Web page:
In addition to the written policies and procedures listed above, pharmacy business owners are required to have an infection control management plan that has been prepared in accordance with the requirements of Chapter 4 of the Public Health Act 2005.

Click here for more information.

 

Do I need to get written consent from patients?

The pharmacist is to obtain informed consent in accordance with requirements of the most recent edition of the Australian Immunisation Handbook.

The pharmacist must record that informed consent was given and retain this information for seven years from the date that consent was obtained as part of the documentation for the vaccination.

 

What records do I need to keep?

Pharmacists should refer to the Queensland Pharmacist Vaccination Standard for the recording requirements of the service.

Records must be kept for seven years from the date on which the vaccine was administered.  Records may be kept electronically (e.g. Guildcare) or in hardcopy form.

 

What do I need to do if a patient reports an adverse event following immunisation?

All vaccine reactions are to be notified to the Department of Health via the Adverse Event Following Immunisation (AEFI) reporting form available on the Queensland Health website.

 

How much can the pharmacy charge for the vaccination (to the patient)?

While QPIP had standardised pricing for research purposes, the new arrangements permit pharmacists to charge what is commercially appropriate to support the service.

 

What advertising can a pharmacy do to promote its vaccination services?

The Therapeutic Goods Administration has issued a reminder recently that pharmacists may advertise a ‘vaccination service’ to consumers but must not promote the vaccines, which are Schedule 4 medicines.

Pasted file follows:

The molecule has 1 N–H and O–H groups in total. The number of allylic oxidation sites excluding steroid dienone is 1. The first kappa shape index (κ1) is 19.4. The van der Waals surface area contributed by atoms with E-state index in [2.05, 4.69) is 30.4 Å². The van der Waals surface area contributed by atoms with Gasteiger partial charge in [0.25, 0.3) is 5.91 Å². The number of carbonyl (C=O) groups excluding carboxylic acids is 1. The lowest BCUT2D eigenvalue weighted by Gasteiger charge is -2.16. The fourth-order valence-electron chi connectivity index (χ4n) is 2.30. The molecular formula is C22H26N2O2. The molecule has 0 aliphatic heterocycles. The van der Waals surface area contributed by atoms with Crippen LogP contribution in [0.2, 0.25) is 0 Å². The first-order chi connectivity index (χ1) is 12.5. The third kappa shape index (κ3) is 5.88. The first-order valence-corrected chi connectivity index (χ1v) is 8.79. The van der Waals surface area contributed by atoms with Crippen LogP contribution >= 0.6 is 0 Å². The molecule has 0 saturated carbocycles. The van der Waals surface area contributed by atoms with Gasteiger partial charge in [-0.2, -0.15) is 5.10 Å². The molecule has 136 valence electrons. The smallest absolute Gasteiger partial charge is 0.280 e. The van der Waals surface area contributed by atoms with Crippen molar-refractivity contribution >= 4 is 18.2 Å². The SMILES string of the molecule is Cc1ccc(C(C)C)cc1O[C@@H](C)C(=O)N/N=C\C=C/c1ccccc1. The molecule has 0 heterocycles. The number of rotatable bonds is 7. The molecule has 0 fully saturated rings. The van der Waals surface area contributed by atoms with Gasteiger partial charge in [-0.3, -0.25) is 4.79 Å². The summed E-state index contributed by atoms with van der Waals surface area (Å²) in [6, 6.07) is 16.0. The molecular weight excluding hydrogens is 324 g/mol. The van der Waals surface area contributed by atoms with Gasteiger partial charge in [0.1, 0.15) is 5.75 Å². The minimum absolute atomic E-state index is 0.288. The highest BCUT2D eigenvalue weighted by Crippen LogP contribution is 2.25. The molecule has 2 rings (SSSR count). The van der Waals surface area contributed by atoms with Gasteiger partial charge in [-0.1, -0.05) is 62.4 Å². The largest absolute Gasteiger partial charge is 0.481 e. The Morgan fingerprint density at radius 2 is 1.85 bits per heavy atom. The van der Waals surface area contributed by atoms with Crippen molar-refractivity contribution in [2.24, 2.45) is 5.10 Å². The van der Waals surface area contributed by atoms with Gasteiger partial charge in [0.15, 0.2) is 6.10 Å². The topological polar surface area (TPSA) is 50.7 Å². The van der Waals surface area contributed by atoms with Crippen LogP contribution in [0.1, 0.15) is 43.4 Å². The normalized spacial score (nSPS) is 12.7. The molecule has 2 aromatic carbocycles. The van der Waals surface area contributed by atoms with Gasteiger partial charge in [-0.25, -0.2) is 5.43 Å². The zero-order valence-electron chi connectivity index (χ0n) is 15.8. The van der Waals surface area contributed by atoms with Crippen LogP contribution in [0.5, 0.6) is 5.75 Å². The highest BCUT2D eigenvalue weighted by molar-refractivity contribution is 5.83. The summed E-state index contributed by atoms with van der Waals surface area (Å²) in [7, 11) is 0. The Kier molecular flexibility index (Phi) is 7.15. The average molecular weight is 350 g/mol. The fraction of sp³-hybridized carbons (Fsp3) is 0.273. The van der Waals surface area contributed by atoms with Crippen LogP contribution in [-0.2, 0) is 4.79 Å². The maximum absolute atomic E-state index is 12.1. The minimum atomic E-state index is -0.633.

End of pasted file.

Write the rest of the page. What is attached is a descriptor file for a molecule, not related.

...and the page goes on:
Pharmacists are encouraged to refer to: Guidelines for advertising regulated health services (AHPRA, May 2014) and Advertising of vaccination services (TGA, 24 Mar 2016).

 

Where do I order stock?

Stock for approved vaccinations should be able to be sourced from the pharmacy’s wholesaler.  Stock should be stored and managed in accordance with the National Vaccine Storage Guidelines Strive for 5 (current edition).

 

Will pharmacists be audited to ensure their compliance with the standards?

Yes, Officers authorised under the Queensland Health Act 1937 may request evidence to ensure that requirements have been met.

 

Health (Drugs and Poisons) Regulation 1996

http://www.legislation.qld.gov.au/LEGISLTN/CURRENT/H/HealDrAPoR96.pdf

Drug Therapy Protocol – Pharmacist Vaccination Program

https://www.health.qld.gov.au/publications/system-governance/licences/medicines-poisons/dtp-pharmacist-vaccination.pdf

Pharmacist Vaccination Standard

https://www.health.qld.gov.au/publications/system-governance/licences/medicines-poisons/standard-pharmacy-vaccination.pdf

 

Thanks to the Queensland Guild and PSA for this FAQ.

These questions and answers relate only to Queensland.

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1 Comment

  1. Richard
    16/04/2016

    As usual, the elephant in the room has been dodged here. When a prominent chain is advertising vaccination (including the vaccine) for less than $10 per person, why would you bother with all that training and effort to do this? Unless you really believe pharmacy is a charity, or is funded by fairies at the bottom of the garden.